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Peter and the Wolf

Date/Time
03/05/2016   7:30 pm

Location
Centennial Performing Arts Center

shutterstock_255617431wolfcropwebPresented by Dorsey Music

The Symphony, with narrator Mark Johnson, performs the timeless classic “Peter and the Wolf” by Prokofiev – featuring a duck (oboe), a cat (clarinet), a wolf (French horns), Peter (strings) and other beloved characters. The Symphony’s timpanist, Matthew Crane, is the soloist for Ney Rosauro’s “Concerto for Timpani and String Orchestra.” Star Wars’ “The Empire Strikes Back” by John Williams rounds out the program. The Dorsey Music Instrument Petting Zoo opens at 6:30pm for children of all ages.

Centennial High School Performing Arts Center, 12400 W. McMillan Road

MSO MARCH 2016 Flyer

MEET OUR SOLOIST, MATTHEW CRANE

Matthew Crane is the soloist for Ney Rosauro's "Concerto for Timpani and String Orchestra."

Matthew Crane is the soloist for Ney Rosauro’s “Concerto for Timpani and String Orchestra.”

We are excited to feature the Symphony’s timpanist, Matthew Crane, at our March 5th concert. Matthew will perform Ney Rosauro’s Concerto for Timpani and String Orchestra, with guest conductor Craig Purdy.

This is Matthew’s second full season with the orchestra. He earned a Bachelor of Music degree in Music Education and currently is the personnel manager for the Boise Philharmonic. He also works as freelance percussionist/drummer who performs throughout the Treasure Valley, and sells commercial wood-finishes such as stains and lacquers. We asked Matthew a few more questions. Here are his responses:

Tell us about the piece you’ll be performing.

The Rosauro Timpani Concerto is a fairly recent addition to a growing number of concertos for timpani. Jim Ogle (the orchestra’s artistic director) and I listened to a lot of concertos before deciding that this one would be enjoyable for the orchestra, the audience, and myself.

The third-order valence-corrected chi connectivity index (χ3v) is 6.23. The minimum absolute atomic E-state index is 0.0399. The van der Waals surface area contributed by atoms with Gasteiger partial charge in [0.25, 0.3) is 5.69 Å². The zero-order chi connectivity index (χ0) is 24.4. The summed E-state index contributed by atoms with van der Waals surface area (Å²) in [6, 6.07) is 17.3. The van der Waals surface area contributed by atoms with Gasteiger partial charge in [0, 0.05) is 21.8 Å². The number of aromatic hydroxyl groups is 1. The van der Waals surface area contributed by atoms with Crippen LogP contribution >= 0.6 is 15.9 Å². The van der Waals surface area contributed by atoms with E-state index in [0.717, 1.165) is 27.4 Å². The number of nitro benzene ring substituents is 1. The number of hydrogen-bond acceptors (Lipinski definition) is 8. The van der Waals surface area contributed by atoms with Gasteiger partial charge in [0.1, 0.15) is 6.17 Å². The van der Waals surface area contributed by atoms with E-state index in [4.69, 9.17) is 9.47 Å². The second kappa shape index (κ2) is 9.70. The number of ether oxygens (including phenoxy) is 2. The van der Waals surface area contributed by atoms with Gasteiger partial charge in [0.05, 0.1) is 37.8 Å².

One of the reasons that I love this piece is that Rosauro brings out the melodic nature of the timpani and really hones in on the fact that timpani can be used to play musical lines. A lot of people do not realize that timpani can be used in the way that we are highlighting.

What do you like about percussion instruments, and who have you studied with?

Timpani is definitely my passion. When I am listening to an orchestra play, the first sound that jumps out at me is the timpani. I can tell whether I will like the performance, or not,  just by hearing the timpani player.

There is a lot of power behind these drums but there is also a delicate beautiful nature that a lot of people neglect. I play most percussion instruments and occasionally you can find me playing a keyboard instrument or bass-guitar (not stand-up; just keep that away from me.)

Right now I study with George Brown, timpanist for the Utah Symphony, and Bill Shaltis, timpanist for the Boise Philharmonic. I have studied percussion with John Baldwin, Boise State University/Boise Philharmonic, and drums with James Harrison.

 What career do you aspire to?

My career goal is to play music. Hopefully someday I will be playing timpani or percussion in a full-time orchestra and playing drums on the weekend at clubs.

What do you do for fun when you’re not making music?

I do not do much besides work and playing music. Occasionally I can get away to play a round of golf.

What else can you tell us about yourself?

My friends tend to describe me as the ultimate music-nerd. I will/can talk to anyone about music history, education, theory, etc… I fight hard for and advocate for music in our communities and especially our schools. I am Orff-Schulwerk certified and am a huge Pink Floyd fan. I also love cats!